This blog was written by Rt Hon Charles Clarke, consultant on education reform. Charles established the Education World Forum which is one of the largest gatherings of Education Ministers in the world. This blog was published on the Cambridge University Press website on 29 May 2020.
The impact of COVID-19
COVID-19 has impacted the education of every school child in the world. For every individual school and for every education ministry it has posed massive challenges. The central issue is how best to ensure that young people’s education is not damaged deeply and permanently and so how best to re-establish out from lockdown resilient and sustainable schools within efficient, successful and supportive education systems. Difficult policy decisions about when to open schools again, and whether to require all children to go back to school, have to be taken against that background of guaranteeing children’s education, whilst always taking into account our best scientific understanding of how the epidemic is spreading and can be controlled.
The starting point has to be to find the best way to get schools operating physically again in a way which allows children to thrive while giving teachers security about their own safety. Whatever the merits of online teaching and learning, which are great, no child’s education can be considered to be complete unless s/he is able to meet their peers, and talk and play in the kind of social environment which fosters intellectual growth and creativity.
It is simply not an option to keep the schools closed until a totally secure environment can be created – which could last as long as it takes to find a vaccine against COVID-19. A great deal of scientific evidence demonstrates that the biggest losers from an absence of schooling are children from the most deprived and disadvantaged communities. And moreover ‘no school’ means that all children lose the learning opportunities that they need and want, together with the social engagement which is an essential part of life while they’re growing up. Without school children’s educational development is stunted.
Therefore schools and governments have to decide how best to balance the often complex risks and then to open schools in the most expeditious way. This means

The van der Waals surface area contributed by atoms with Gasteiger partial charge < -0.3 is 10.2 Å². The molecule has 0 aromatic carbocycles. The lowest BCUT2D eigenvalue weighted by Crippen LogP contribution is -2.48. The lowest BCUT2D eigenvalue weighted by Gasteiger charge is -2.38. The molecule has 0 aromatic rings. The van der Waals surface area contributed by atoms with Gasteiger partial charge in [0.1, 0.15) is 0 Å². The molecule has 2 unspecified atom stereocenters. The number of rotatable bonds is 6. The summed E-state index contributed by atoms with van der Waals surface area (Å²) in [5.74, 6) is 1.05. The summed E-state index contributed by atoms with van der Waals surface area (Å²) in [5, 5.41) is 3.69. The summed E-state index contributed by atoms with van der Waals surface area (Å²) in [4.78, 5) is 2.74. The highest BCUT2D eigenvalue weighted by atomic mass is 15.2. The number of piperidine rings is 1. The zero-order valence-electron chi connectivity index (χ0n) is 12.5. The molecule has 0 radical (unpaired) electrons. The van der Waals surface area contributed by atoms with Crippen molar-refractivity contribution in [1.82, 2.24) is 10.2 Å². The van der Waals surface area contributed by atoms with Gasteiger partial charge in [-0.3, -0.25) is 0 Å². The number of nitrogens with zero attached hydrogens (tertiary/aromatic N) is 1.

- organizing the school buildings effectively and safely,
- developing teaching and learning in a way which can flourish within those conditions,
- conducting the formal examinations and assessments which are necessary for children to be able to progress successfully to the next stages of their lives,
- and supporting and training teachers to perform at their best in these very difficult circumstances.
And this all needs to be done in a broadly agreed way rather than by some government diktat. This can only be achieved through outstanding levels of leadership both at school level and in government.
So the first, physical, question is to identify the best way in which any school can work in a socially distanced way, in order to minimise the spread of the epidemic within the school and to reduce the risk of transmission beyond. This can only be done at the level of the individual school since obviously physical circumstances differ very substantially from school to school.
There will be some general requirements, including the availability of protective clothing where necessary, regular hand-washing throughout the day, the erection of physical barriers in some parts of the school and in classrooms and the organisation of travel around the school, and at break times, in a way which minimises contact. It may be necessary to replace the provision of meals on school premises by requesting food to be brought from home. Some ‘out-of-school’ activities may not be possible. School attendance may well need to be phased, on a rota basis. These problems are all soluble given the will and the creativity to do so. And indeed there is no alternative to solving them.
Developing teaching and learning